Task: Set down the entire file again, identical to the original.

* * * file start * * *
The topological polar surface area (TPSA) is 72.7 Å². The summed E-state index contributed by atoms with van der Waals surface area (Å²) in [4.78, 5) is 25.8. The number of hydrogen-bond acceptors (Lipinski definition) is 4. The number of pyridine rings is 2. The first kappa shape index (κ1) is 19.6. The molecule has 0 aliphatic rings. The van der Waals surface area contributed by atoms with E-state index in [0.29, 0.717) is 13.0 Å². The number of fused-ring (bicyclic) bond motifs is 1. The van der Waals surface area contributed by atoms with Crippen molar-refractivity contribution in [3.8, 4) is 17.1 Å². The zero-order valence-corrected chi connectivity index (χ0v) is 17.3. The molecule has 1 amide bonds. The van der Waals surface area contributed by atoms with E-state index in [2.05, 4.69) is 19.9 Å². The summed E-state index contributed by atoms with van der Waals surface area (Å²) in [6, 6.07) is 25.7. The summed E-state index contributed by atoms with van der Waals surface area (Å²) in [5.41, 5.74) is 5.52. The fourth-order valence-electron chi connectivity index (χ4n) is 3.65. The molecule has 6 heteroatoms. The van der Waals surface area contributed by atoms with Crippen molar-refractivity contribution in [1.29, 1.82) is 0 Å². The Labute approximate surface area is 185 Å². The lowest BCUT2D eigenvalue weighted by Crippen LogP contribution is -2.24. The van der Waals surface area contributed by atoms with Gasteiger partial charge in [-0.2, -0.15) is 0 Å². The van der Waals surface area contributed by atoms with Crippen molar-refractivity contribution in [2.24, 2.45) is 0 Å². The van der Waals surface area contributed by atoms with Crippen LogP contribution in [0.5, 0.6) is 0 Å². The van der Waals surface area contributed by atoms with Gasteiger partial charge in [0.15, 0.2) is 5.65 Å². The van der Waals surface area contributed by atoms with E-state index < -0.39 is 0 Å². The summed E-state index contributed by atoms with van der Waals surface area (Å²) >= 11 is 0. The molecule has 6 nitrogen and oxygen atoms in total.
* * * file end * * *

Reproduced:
The topological polar surface area (TPSA) is 72.7 Å². The summed E-state index contributed by atoms with van der Waals surface area (Å²) in [4.78, 5) is 25.8. The number of hydrogen-bond acceptors (Lipinski definition) is 4. The number of pyridine rings is 2. The first kappa shape index (κ1) is 19.6. The molecule has 0 aliphatic rings. The van der Waals surface area contributed by atoms with E-state index in [0.29, 0.717) is 13.0 Å². The number of fused-ring (bicyclic) bond motifs is 1. The van der Waals surface area contributed by atoms with Crippen molar-refractivity contribution in [3.8, 4) is 17.1 Å². The zero-order valence-corrected chi connectivity index (χ0v) is 17.3. The molecule has 1 amide bonds. The van der Waals surface area contributed by atoms with E-state index in [2.05, 4.69) is 19.9 Å². The summed E-state index contributed by atoms with van der Waals surface area (Å²) in [6, 6.07) is 25.7. The summed E-state index contributed by atoms with van der Waals surface area (Å²) in [5.41, 5.74) is 5.52. The fourth-order valence-electron chi connectivity index (χ4n) is 3.65. The molecule has 6 heteroatoms. The van der Waals surface area contributed by atoms with Crippen molar-refractivity contribution in [1.29, 1.82) is 0 Å². The Labute approximate surface area is 185 Å². The lowest BCUT2D eigenvalue weighted by Crippen LogP contribution is -2.24. The van der Waals surface area contributed by atoms with Gasteiger partial charge in [-0.2, -0.15) is 0 Å². The van der Waals surface area contributed by atoms with Crippen molar-refractivity contribution in [2.24, 2.45) is 0 Å². The van der Waals surface area contributed by atoms with Crippen LogP contribution in [0.5, 0.6) is 0 Å². The van der Waals surface area contributed by atoms with Gasteiger partial charge in [0.15, 0.2) is 5.65 Å². The van der Waals surface area contributed by atoms with E-state index < -0.39 is 0 Å². The summed E-state index contributed by atoms with van der Waals surface area (Å²) >= 11 is 0. The molecule has 6 nitrogen and oxygen atoms in total.